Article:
Fortunately, a holistic dentistry approach strives to take care of your overall health as well as your oral health.
A Large Study Carried out for Years
This study is notable partly because it was published in the prestigious Journal of the American Heart Association. The study caught the attention of the JAHA partly because it’s one of the largest studies ever carried out to look at this question. It includes about 57000 postmenopausal women who were observed for twelve years or more. About five years into the study, in 2003, doctors assessed the health of these women in many ways, including gum disease and tooth loss. The women included in this study were the ones who didn’t have heart disease at the time.
In 2010, researchers stopped collecting data on these women. Over the course of the study, 3816 women died, and there were 3586 reported cardiovascular events.Researchers compiled, collated, and analyzed the data, looking at the potential association between gum disease, tooth loss, and death.
Researchers determined that gum disease was associated with a 12% higher risk of death. Complete loss of teeth was initially associated with a much higher risk–42% higher risk of cardiovascular disease and a 47% higher risk of death. After correcting for multiple statistical factors, it was determined that tooth loss was associated with a 17% higher risk of death.
However, this study didn’t show any statistically significant link between gum disease, tooth loss, and heart disease.
What Links Tooth Loss and Death Risk?
It’s important to remember that, as strong as studies like this make the case for a link, they can’t tell us that there’s a causal connection between tooth loss and death risk. To establish that takes different kinds of studies that demonstrate a mechanism that could lead from one of the other.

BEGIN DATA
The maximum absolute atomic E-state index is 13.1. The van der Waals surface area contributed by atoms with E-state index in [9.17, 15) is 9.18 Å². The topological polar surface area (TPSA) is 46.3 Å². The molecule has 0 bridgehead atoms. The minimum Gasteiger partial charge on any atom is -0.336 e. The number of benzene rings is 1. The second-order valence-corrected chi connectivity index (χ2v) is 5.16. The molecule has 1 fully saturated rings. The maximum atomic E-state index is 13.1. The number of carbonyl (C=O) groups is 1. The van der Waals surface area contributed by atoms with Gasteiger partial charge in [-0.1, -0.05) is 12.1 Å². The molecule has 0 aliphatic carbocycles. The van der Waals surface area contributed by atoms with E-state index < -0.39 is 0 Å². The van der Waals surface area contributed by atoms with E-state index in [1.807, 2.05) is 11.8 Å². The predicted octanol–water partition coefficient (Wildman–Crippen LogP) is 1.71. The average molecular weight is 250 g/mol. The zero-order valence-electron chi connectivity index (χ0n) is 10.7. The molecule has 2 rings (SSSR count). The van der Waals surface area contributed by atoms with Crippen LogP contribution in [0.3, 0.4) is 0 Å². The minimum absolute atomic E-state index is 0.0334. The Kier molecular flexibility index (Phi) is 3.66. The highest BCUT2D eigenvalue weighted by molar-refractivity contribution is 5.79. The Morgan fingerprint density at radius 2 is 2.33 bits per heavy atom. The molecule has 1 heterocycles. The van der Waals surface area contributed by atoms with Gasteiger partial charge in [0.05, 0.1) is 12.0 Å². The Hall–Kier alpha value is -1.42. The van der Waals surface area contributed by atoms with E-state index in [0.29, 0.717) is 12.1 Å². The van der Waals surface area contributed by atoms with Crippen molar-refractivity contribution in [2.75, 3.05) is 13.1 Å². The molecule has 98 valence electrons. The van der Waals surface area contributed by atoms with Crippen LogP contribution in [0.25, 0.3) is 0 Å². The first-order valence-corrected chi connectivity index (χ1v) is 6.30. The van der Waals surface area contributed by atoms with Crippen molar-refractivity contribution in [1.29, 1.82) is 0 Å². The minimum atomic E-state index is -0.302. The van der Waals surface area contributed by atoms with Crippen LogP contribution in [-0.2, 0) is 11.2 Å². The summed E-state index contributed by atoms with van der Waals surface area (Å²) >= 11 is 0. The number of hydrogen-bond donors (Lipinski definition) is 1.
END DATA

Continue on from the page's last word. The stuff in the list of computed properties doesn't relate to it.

Typically, we talk about the link between gum disease and heart disease, but this study doesn’t confirm that link. But if it’s not heart disease, what is it?
Well, there are several potential links here. First, we can look at chronic systemic inflammation. When you have a chronic infection like gum disease, the immune system is driven to remain active for much longer than it should. You develop side effects related to the heightened immune state–inflammation–that can damage your body. Inflammation has been linked to both dementia risk and cancer risk.
But there’s also the simple fact that if your teeth are in bad shape or are missing, it’s harder for you to eat healthy, nutritious foods. Lean meat, fruits, vegetables, nuts, and seeds are all vital for your body’s continued health, but they’re all hard to eat when you have unhealthy teeth or missing teeth. Instead, you tend to eat an increased proportion of processed foods high in fat, sugar, and salt.
Act Now to Avoid These Risks
So what can you do to try to avoid these potential health problems? The simplest and most effective way is prevention. Take good care of your teeth and they will take care of you. Brush twice a day, floss every day, and see your dentist every six months.
But what if you have already lost all your teeth? Then it’s time to talk replacement options. Traditional dentures can work, but they can also be loose, which makes it hard to eat. Poorly fitting dentures have even been associated with an increased risk of oral cancer. FOY ® Dentures are a good alternative to traditional dentures. Even better is dental implant dentures, which can essentially restore your teeth to full function so you can keep eating all the healthy foods you currently enjoy.
Do you want to learn more about how your oral health can help protect your overall health? Please call (408) 354-5600 today for an appointment with San Jose dentist Dr. Nancy Nehawandian at Top Down Dental in Los Gatos.